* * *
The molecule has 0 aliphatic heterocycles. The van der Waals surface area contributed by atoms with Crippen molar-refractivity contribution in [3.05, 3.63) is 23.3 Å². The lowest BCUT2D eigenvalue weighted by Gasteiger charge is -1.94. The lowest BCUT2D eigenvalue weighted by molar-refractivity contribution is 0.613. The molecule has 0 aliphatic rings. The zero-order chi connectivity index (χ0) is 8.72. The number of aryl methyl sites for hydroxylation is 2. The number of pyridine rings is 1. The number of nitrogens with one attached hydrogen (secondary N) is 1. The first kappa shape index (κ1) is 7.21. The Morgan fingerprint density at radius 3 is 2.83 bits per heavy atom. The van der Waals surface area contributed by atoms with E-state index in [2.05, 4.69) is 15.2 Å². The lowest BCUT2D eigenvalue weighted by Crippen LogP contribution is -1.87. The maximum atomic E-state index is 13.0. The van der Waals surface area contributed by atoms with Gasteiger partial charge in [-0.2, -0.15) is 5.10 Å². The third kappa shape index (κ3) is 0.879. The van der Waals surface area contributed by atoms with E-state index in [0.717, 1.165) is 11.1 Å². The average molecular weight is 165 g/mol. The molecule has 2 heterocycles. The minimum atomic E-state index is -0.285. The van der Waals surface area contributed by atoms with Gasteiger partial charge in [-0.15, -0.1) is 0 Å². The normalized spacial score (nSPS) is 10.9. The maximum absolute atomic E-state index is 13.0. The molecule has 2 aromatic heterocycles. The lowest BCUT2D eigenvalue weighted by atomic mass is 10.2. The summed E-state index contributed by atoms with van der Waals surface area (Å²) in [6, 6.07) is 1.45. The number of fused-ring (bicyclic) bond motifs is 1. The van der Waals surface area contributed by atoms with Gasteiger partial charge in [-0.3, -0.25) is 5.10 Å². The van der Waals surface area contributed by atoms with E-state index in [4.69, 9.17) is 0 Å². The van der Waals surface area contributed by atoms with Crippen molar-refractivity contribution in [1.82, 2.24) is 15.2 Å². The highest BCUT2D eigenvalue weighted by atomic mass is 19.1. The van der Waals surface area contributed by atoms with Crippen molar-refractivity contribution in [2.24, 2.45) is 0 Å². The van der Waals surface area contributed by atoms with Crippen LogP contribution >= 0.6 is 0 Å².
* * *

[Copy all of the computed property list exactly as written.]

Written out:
The molecule has 0 aliphatic heterocycles. The van der Waals surface area contributed by atoms with Crippen molar-refractivity contribution in [3.05, 3.63) is 23.3 Å². The lowest BCUT2D eigenvalue weighted by Gasteiger charge is -1.94. The lowest BCUT2D eigenvalue weighted by molar-refractivity contribution is 0.613. The molecule has 0 aliphatic rings. The zero-order chi connectivity index (χ0) is 8.72. The number of aryl methyl sites for hydroxylation is 2. The number of pyridine rings is 1. The number of nitrogens with one attached hydrogen (secondary N) is 1. The first kappa shape index (κ1) is 7.21. The Morgan fingerprint density at radius 3 is 2.83 bits per heavy atom. The van der Waals surface area contributed by atoms with E-state index in [2.05, 4.69) is 15.2 Å². The lowest BCUT2D eigenvalue weighted by Crippen LogP contribution is -1.87. The maximum atomic E-state index is 13.0. The van der Waals surface area contributed by atoms with Gasteiger partial charge in [-0.2, -0.15) is 5.10 Å². The third kappa shape index (κ3) is 0.879. The van der Waals surface area contributed by atoms with E-state index in [0.717, 1.165) is 11.1 Å². The average molecular weight is 165 g/mol. The molecule has 2 heterocycles. The minimum atomic E-state index is -0.285. The van der Waals surface area contributed by atoms with Gasteiger partial charge in [-0.15, -0.1) is 0 Å². The normalized spacial score (nSPS) is 10.9. The maximum absolute atomic E-state index is 13.0. The molecule has 2 aromatic heterocycles. The lowest BCUT2D eigenvalue weighted by atomic mass is 10.2. The summed E-state index contributed by atoms with van der Waals surface area (Å²) in [6, 6.07) is 1.45. The number of fused-ring (bicyclic) bond motifs is 1. The van der Waals surface area contributed by atoms with Gasteiger partial charge in [-0.3, -0.25) is 5.10 Å². The van der Waals surface area contributed by atoms with E-state index in [4.69, 9.17) is 0 Å². The van der Waals surface area contributed by atoms with Crippen molar-refractivity contribution in [1.82, 2.24) is 15.2 Å². The highest BCUT2D eigenvalue weighted by atomic mass is 19.1. The van der Waals surface area contributed by atoms with Crippen molar-refractivity contribution in [2.24, 2.45) is 0 Å². The van der Waals surface area contributed by atoms with Crippen LogP contribution >= 0.6 is 0 Å².